FY 2016 Omnibus Spending Bill Enacted
On Dec. 18, President Obama signed the FY 2016 omnibus spending bill into law. The bill covered all 12 appropriations bills, including funding for Transportation, Housing and Urban Development, and Related Agencies (THUD). The Senate adopted the bill by a vote of 65-33; the House did so by a 316-113 tally.
After being threatened with near elimination in the Senate Committee’s THUD bill and with a $133 million cut in the House bill, HOME was funded at $950 million in the omnibus, a $50 million increase from FY 2015.
Overall, the legislation provides $38.6 billion for HUD programs, an increase of $3 billion over FY 2015 funding. However, lower Federal Housing Administration receipts compared to prior years mean that the law actually provides only $1.9 billion more than FY 2015. Other housing program funding details include:
- $19.63 billion for Section 8 Housing Choice Vouchers. This includes $17.68 billion for voucher renewals, which appropriators say is enough to renew all existing vouchers and $60 million for Veterans Affairs Supportive Housing (VASH) vouchers.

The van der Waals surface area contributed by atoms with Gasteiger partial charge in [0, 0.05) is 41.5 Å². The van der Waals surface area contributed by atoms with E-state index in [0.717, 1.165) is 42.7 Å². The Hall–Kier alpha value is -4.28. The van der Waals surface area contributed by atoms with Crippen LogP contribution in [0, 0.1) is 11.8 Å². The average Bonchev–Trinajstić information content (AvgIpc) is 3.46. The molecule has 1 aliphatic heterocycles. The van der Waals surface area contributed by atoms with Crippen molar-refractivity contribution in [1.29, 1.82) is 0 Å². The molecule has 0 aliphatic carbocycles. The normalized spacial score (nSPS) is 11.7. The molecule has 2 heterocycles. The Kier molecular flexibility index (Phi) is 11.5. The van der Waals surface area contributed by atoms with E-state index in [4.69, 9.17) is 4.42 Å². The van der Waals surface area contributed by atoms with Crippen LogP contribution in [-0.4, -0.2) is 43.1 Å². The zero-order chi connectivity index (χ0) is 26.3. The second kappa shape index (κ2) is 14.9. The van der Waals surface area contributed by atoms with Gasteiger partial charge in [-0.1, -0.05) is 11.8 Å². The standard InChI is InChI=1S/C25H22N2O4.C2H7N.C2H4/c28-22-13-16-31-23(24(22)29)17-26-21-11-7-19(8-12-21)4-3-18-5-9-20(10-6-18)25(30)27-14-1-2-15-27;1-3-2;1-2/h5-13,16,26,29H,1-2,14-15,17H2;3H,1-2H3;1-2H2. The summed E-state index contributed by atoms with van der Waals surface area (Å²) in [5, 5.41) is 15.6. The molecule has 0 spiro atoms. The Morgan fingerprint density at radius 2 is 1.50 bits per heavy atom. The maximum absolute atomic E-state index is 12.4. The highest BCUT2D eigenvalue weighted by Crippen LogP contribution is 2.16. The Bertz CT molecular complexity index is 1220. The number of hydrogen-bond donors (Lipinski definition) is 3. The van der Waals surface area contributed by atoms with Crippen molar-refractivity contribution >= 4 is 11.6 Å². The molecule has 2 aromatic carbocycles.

- $10.62 billion for project-based rental assistance contracts, compared to $9.73 billion in the FY 2015 appropriation.
- $2.25 billion for HUD’s Homeless Assistance Grants, which represents $115 million more than in FY 2015 but $230 million less than the administration’s FY 2016 request.
- $3 billion for Community Development Block Grants (CDBG), the same as FY 2015-enacted levels and $120 million more than the administration’s FY 2016 request.
- $151 million for Section 811 Housing for Persons with Disabilities to maintain existing Section 811 units. This is a 12 percent increase over FY 2015 funding and $14 million more than the Senate Appropriations Committee-passed FY 2016 funding bill. The bill explicitly prohibits the use of these funds for any new development.
- $433 million for Section 202 Housing for the Elderly, almost $13 million more than in FY 2015.
- Expansion of the Moving to Work (MTW) demonstration to another 100 high-performing PHAs over seven years. The Senate Committee’s THUD bill would have increased the MTW demonstration from the current 39 PHAs to an additional 300 agencies, with almost no reforms or improvements to the controversial program. For the existing 39 MTW agencies, the HUD secretary is required to extend current MTW agreements until the end of each agency’s fiscal year 2028 under current agreement terms “except for any changes to such terms and conditions otherwise mutually agreed upon by the Secretary and any such agency.”
- $39.2 million for the Fair Housing Initiatives Program, compared to $40 million in FY 2015, providing level funding for the Fair Housing Assistance program at $24 million.
- $5 million increase to the Housing Opportunities for Persons with AIDS program to $335 million, and level funding of HUD’s Office of Healthy Homes and Lead Hazard Control at $110 million, which the House bill would have cut to $75 million.